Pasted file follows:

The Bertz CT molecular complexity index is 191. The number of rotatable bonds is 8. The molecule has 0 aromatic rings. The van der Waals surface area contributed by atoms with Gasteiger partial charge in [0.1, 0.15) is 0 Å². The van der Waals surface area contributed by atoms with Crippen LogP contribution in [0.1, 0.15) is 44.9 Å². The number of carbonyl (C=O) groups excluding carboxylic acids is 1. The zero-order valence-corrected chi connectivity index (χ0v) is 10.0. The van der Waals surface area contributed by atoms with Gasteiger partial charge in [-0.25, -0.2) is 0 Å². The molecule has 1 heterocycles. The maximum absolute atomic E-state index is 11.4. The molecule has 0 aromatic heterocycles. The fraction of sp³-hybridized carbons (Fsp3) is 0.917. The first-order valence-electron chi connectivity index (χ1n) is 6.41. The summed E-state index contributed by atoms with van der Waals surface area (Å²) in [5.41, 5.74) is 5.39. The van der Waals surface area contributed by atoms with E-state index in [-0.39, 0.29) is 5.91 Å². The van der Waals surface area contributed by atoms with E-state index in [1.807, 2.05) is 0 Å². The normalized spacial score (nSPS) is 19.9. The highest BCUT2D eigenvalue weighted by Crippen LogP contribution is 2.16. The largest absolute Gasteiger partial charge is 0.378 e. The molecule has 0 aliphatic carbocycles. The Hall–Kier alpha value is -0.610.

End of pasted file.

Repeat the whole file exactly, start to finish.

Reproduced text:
The Bertz CT molecular complexity index is 191. The number of rotatable bonds is 8. The molecule has 0 aromatic rings. The van der Waals surface area contributed by atoms with Gasteiger partial charge in [0.1, 0.15) is 0 Å². The van der Waals surface area contributed by atoms with Crippen LogP contribution in [0.1, 0.15) is 44.9 Å². The number of carbonyl (C=O) groups excluding carboxylic acids is 1. The zero-order valence-corrected chi connectivity index (χ0v) is 10.0. The van der Waals surface area contributed by atoms with Gasteiger partial charge in [-0.25, -0.2) is 0 Å². The molecule has 1 heterocycles. The maximum absolute atomic E-state index is 11.4. The molecule has 0 aromatic heterocycles. The fraction of sp³-hybridized carbons (Fsp3) is 0.917. The first-order valence-electron chi connectivity index (χ1n) is 6.41. The summed E-state index contributed by atoms with van der Waals surface area (Å²) in [5.41, 5.74) is 5.39. The van der Waals surface area contributed by atoms with E-state index in [-0.39, 0.29) is 5.91 Å². The van der Waals surface area contributed by atoms with E-state index in [1.807, 2.05) is 0 Å². The normalized spacial score (nSPS) is 19.9. The highest BCUT2D eigenvalue weighted by Crippen LogP contribution is 2.16. The largest absolute Gasteiger partial charge is 0.378 e. The molecule has 0 aliphatic carbocycles. The Hall–Kier alpha value is -0.610.